In August 2014, I was fired from a tenured position at the University of Illinois at Urbana-Champaign. The firing made me a free-speech darling — or the world’s most violent person since Stalin, depending on your perspective. It also sparked a debate about academic freedom, faculty governance, the Israel-Palestine conflict, and the role of social media in university life. That debate rages with no resolution in sight.
The story of my notoriety begins on July 21, 2014, when The Daily Caller ran an article about me titled “University of Illinois Professor Blames Jews for anti-Semitism.” With the brio and wisdom for which right-wing websites are known, the piece begins, “The University of Illinois at Urbana-Champaign has continued its bizarre quest to employ as many disgusting scumbags as possible by acquiring the services of Steven Salaita, a leading light in the movement among similarly obscure academics to boycott Israel.”
The article, and subsequent coverage, focused on several tweets I wrote in the summer of 2014. One tweet read: “At this point, if Netanyahu appeared on TV with a necklace made from the teeth of Palestinian children, would anybody be surprised?” In another, I wrote, “You may be too refined to say it, but I’m not: I wish all the fucking West Bank settlers would go missing.”
It has since become popular to call me uncivil. Or intemperate. Or inappropriate. Or angry. Or aggressive. It’s unseemly to describe myself, but because “unseemly” is an improvement over what many people now call me — why not? I am a devoted husband and a loving father. I never talk out of turn. I deliberate for long periods before making significant decisions. As is normal for somebody born and raised in Southern Appalachia, I call everybody “sir” or “ma’am.” I do not raise my voice at people. I am deeply shy and chronically deferential. That is to say, I am civil to a fault.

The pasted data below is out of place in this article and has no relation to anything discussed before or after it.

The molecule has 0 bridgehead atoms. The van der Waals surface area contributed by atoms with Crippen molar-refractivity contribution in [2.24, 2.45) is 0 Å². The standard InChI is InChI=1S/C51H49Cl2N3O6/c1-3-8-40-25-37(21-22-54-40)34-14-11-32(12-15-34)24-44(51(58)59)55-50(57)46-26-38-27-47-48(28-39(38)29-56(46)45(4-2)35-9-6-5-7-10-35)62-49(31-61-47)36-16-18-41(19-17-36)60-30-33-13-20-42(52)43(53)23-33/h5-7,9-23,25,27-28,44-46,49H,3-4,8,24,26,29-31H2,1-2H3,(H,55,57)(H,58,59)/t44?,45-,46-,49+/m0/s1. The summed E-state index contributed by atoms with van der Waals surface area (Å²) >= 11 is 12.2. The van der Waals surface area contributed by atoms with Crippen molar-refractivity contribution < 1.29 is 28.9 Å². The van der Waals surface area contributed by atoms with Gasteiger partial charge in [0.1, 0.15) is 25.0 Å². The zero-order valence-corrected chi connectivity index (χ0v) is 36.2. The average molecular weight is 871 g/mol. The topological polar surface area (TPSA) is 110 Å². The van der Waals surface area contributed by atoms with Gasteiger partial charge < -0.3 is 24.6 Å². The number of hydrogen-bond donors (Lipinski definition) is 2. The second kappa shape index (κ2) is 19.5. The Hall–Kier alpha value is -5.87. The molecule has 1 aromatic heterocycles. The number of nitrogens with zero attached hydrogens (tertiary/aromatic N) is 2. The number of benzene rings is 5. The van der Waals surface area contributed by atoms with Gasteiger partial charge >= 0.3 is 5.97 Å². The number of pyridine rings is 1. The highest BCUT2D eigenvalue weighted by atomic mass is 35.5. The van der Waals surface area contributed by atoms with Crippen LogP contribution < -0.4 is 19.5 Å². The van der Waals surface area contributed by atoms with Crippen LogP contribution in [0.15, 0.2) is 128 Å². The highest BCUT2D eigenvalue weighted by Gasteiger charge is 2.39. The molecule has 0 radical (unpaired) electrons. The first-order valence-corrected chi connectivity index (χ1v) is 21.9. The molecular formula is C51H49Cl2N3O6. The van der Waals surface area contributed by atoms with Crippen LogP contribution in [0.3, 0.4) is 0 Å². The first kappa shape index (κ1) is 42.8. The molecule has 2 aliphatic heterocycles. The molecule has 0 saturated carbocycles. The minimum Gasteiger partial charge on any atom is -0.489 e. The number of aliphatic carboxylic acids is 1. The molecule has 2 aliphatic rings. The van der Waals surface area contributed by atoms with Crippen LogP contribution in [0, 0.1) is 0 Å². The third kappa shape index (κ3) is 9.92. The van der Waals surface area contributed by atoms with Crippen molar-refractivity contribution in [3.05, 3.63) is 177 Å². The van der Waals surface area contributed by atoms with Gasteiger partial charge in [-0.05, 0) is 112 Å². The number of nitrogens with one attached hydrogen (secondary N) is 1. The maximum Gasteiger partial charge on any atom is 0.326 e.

This exegesis on my disposition probably seems unnecessary, but it’s important to distinguish between somebody’s persona and his personhood, though in most cases one informs the other. This is the extent of my feelings on the matter: It is precisely because I am a loving person that I so adamantly deplore Israel’s behavior.
My tweets might appear uncivil, but such a judgment can’t be made in an ideological or rhetorical vacuum. Insofar as “civil” is profoundly racialized and has a long history of demanding conformity, I frequently choose incivility as a form of communication. This choice is both moral and rhetorical.
The piety and sanctimony of my critics is most evident in their hand-wringing about my use of curse words. While I am proud to share something in common with Richard Pryor, J.D. Salinger, George Carlin, S.E. Hinton, Maya Angelou, Judy Blume, and countless others who have offended the priggish, I confess to being confused as to why obscenity is such an issue to those who supposedly devote their lives to analyzing the endless nuances of public expression. Academics are usually eager to contest censorship and deconstruct vague charges of vulgarity. When it comes to defending Israel, though, anything goes. If there’s no serious moral or political argument in response to criticism of Israel, then condemn the speaker for various failures of “tone” and “appropriateness.” Emphasis placed on the speaker and not on Israel. A word becomes more relevant than an array of war crimes.